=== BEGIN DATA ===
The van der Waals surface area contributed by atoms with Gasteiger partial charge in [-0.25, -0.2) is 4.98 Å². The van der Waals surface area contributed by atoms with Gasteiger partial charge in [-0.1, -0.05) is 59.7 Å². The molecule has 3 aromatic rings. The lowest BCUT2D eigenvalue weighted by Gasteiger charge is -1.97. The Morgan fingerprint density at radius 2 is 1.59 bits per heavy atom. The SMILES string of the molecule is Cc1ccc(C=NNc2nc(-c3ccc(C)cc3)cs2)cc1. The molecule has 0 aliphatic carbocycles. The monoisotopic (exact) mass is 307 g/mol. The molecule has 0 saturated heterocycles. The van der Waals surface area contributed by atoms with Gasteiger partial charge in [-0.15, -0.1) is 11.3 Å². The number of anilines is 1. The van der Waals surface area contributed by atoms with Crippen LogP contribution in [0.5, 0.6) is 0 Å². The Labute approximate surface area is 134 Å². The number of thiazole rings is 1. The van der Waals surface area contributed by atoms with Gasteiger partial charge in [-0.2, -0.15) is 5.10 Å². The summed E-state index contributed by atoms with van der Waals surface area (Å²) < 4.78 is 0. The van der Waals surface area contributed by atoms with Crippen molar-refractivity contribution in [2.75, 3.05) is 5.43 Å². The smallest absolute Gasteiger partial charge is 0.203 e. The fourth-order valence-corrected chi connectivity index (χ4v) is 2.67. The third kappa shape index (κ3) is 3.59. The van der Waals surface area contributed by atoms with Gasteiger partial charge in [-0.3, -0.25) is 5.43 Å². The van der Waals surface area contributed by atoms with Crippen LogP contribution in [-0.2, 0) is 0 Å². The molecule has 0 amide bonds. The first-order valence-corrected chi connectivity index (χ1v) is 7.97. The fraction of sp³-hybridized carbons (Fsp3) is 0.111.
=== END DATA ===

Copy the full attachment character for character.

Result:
The van der Waals surface area contributed by atoms with Gasteiger partial charge in [-0.25, -0.2) is 4.98 Å². The van der Waals surface area contributed by atoms with Gasteiger partial charge in [-0.1, -0.05) is 59.7 Å². The molecule has 3 aromatic rings. The lowest BCUT2D eigenvalue weighted by Gasteiger charge is -1.97. The Morgan fingerprint density at radius 2 is 1.59 bits per heavy atom. The SMILES string of the molecule is Cc1ccc(C=NNc2nc(-c3ccc(C)cc3)cs2)cc1. The molecule has 0 aliphatic carbocycles. The monoisotopic (exact) mass is 307 g/mol. The molecule has 0 saturated heterocycles. The van der Waals surface area contributed by atoms with Gasteiger partial charge in [-0.15, -0.1) is 11.3 Å². The number of anilines is 1. The van der Waals surface area contributed by atoms with Crippen LogP contribution in [0.5, 0.6) is 0 Å². The Labute approximate surface area is 134 Å². The number of thiazole rings is 1. The van der Waals surface area contributed by atoms with Gasteiger partial charge in [-0.2, -0.15) is 5.10 Å². The summed E-state index contributed by atoms with van der Waals surface area (Å²) < 4.78 is 0. The van der Waals surface area contributed by atoms with Crippen molar-refractivity contribution in [2.75, 3.05) is 5.43 Å². The smallest absolute Gasteiger partial charge is 0.203 e. The fourth-order valence-corrected chi connectivity index (χ4v) is 2.67. The third kappa shape index (κ3) is 3.59. The van der Waals surface area contributed by atoms with Gasteiger partial charge in [-0.3, -0.25) is 5.43 Å². The van der Waals surface area contributed by atoms with Crippen LogP contribution in [-0.2, 0) is 0 Å². The molecule has 0 amide bonds. The first-order valence-corrected chi connectivity index (χ1v) is 7.97. The fraction of sp³-hybridized carbons (Fsp3) is 0.111.